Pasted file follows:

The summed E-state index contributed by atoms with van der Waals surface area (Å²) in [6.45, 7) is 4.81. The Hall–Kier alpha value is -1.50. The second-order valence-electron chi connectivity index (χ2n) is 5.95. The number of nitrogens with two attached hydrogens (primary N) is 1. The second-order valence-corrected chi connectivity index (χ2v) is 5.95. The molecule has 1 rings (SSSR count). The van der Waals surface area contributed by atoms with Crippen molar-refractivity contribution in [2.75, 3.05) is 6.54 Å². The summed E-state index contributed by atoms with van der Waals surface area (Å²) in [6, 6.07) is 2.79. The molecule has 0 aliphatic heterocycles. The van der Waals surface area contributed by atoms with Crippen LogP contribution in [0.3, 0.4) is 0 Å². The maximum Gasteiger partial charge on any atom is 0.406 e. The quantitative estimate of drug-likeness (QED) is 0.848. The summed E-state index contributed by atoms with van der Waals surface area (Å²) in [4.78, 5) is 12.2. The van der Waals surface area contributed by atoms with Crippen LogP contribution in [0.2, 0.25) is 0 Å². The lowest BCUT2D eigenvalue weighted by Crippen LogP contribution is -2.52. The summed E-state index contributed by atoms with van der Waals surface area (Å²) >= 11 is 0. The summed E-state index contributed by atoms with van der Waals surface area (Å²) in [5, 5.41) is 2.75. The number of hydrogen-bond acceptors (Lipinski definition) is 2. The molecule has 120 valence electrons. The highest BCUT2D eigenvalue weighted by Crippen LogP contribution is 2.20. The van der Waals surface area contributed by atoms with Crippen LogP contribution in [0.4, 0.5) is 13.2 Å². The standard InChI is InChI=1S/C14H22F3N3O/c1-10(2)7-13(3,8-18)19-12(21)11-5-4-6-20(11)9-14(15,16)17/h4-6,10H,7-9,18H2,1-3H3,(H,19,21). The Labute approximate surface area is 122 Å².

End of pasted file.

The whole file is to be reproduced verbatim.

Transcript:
The summed E-state index contributed by atoms with van der Waals surface area (Å²) in [6.45, 7) is 4.81. The Hall–Kier alpha value is -1.50. The second-order valence-electron chi connectivity index (χ2n) is 5.95. The number of nitrogens with two attached hydrogens (primary N) is 1. The second-order valence-corrected chi connectivity index (χ2v) is 5.95. The molecule has 1 rings (SSSR count). The van der Waals surface area contributed by atoms with Crippen molar-refractivity contribution in [2.75, 3.05) is 6.54 Å². The summed E-state index contributed by atoms with van der Waals surface area (Å²) in [6, 6.07) is 2.79. The molecule has 0 aliphatic heterocycles. The van der Waals surface area contributed by atoms with Crippen LogP contribution in [0.3, 0.4) is 0 Å². The maximum Gasteiger partial charge on any atom is 0.406 e. The quantitative estimate of drug-likeness (QED) is 0.848. The summed E-state index contributed by atoms with van der Waals surface area (Å²) in [4.78, 5) is 12.2. The van der Waals surface area contributed by atoms with Crippen LogP contribution in [0.2, 0.25) is 0 Å². The lowest BCUT2D eigenvalue weighted by Crippen LogP contribution is -2.52. The summed E-state index contributed by atoms with van der Waals surface area (Å²) >= 11 is 0. The summed E-state index contributed by atoms with van der Waals surface area (Å²) in [5, 5.41) is 2.75. The number of hydrogen-bond acceptors (Lipinski definition) is 2. The molecule has 120 valence electrons. The highest BCUT2D eigenvalue weighted by Crippen LogP contribution is 2.20. The van der Waals surface area contributed by atoms with Crippen LogP contribution in [0.4, 0.5) is 13.2 Å². The standard InChI is InChI=1S/C14H22F3N3O/c1-10(2)7-13(3,8-18)19-12(21)11-5-4-6-20(11)9-14(15,16)17/h4-6,10H,7-9,18H2,1-3H3,(H,19,21). The Labute approximate surface area is 122 Å².